The 1964 Social Welfare Ordinance provoked a great deal of concern amongst both European and Indigenous people in the NT, almost exclusively in relation to allowing Aboriginal people legal access to alcohol.
    A Select Committee of inquiry leading up to the Social Welfare Bill consulted with all major Aboriginal communities and reported that most DID NOT support it! To this day we’re still wrestling ineffectively with the legacy of this legislated “equality”.
    I think the fundamental mistake many people make about the principle of equality under the law is to conflate it with being “identical”. This is simply untrue but the unwillingness by many to recognise this fact forms a prominent part of the difficulty we face in dealing with some of the serious problems that afflict Indigenous people today.
    Equality under the law doesn’t preclude recognising differences that exist within culture and gender but clearly it must be carefully applied.

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  5. Joel Olzomer
    Posted August 8, 2016 at 6:51 pm

    The issue could easily be avoided by removing ethnicity as a prerequisite to benefiting from certain Government policies.
    A far fairer and less easily scammed approach would be to implement policy and welfare type assistance based upon one’s individuals circumstances.
    A homeless or unemployed white person is no more or no less deserving of Government funded assistance than an Indigenous person.
    Certainly the rate of occurrence of a particular disadvantage may be higher in certain ethnicities, but it in itself is not the cause.
    By seeking to rectify the disadvantage through racial profiling it can be expected that many people outside of the ethnic group in need may go without and many people without need inside the ethnic group may undeservedly benefit.
    I have regularly spoken out against the CLP Governments Indigenous Employment Provisional Sum policy – as per all ethnic based approaches it is open to scamming and wasting of tax dollars. The NT government is currently, unwittingly (a regular occurrence for an unwitting government), incentivizing NT business to recruit Fly In Fly Out workers if they tick the “indigenous box” as the workforce the NT Government is pushing for simply does not exist. Certainly a disappointing outcome for the local unemployed.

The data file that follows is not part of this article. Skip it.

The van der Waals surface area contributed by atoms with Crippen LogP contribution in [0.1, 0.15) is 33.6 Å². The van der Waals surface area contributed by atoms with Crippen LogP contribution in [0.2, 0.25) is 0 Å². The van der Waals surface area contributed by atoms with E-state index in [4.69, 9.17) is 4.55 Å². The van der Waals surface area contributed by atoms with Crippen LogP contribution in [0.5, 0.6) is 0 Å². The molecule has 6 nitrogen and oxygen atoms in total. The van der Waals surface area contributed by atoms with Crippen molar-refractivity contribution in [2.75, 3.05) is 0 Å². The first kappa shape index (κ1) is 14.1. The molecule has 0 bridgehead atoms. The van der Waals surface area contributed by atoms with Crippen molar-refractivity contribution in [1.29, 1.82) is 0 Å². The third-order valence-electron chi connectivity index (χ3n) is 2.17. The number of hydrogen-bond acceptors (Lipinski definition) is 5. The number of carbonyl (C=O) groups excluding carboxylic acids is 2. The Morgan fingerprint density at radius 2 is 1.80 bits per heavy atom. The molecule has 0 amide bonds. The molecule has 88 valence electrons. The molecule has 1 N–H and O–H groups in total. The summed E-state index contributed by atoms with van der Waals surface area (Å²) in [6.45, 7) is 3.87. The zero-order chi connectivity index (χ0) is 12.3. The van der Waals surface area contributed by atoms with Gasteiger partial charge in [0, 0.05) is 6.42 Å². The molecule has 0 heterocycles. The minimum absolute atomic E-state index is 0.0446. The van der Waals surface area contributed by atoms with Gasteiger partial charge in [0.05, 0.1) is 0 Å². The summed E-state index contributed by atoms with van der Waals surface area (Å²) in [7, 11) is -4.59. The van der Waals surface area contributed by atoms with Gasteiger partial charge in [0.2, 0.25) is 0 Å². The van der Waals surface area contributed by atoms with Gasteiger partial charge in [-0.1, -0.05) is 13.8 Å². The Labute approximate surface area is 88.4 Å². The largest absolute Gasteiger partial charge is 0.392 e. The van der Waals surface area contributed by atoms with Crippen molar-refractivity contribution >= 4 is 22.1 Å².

With the above in mind, I cannot help but agree with Rolf Gerritsen’s point of view. Not so much to ensure the NT gets its fair share, but rather to overburden the current system to such a point that ethnicity is no longer a measurement of requirement.
    In a shrinking, globalised world, it would be a far fairer place if we stopped legislating and measuring things on a persons colour, religion, gender etc.
    Case in point, Gay marriage would not exist as the current political headache – instead it would simply be marriage of two individuals.

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  6. Yeeha!
    Posted August 8, 2016 at 6:29 pm

    I think it was Gary Foley, a prominent Aboriginal activist many years ago, who said something along the lines of: “There shouldn’t be a funding stream for Aboriginal people but money should be directed to the disadvantaged regardless of their heritage.”

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  7. Paul Parker
    Posted August 8, 2016 at 6:25 pm

    Those who promote setting of specific “racial” rights, support rights based on linguistic and historical ties to a particular territory, on cultural and historical distinctiveness, from wider populations: This promotes ideas central to policies of divide and conquer.
    The legal historian John McCorquodale [Royal Commission into Aboriginal Deaths in Custody, National Report (1991)] reported: “Since the time of white settlement, governments have used no less than 67 classifications, descriptions or definitions to determine who is an Aboriginal person.”
    Prior to 1949, ALL Australians were British subjects, with same rights.
    The Commonwealth divided Australians using racial tags.
    Australia’s Nationality and Citizenship Act 1948 came into effect 0n 26 January 1949 creating Australian citizenship.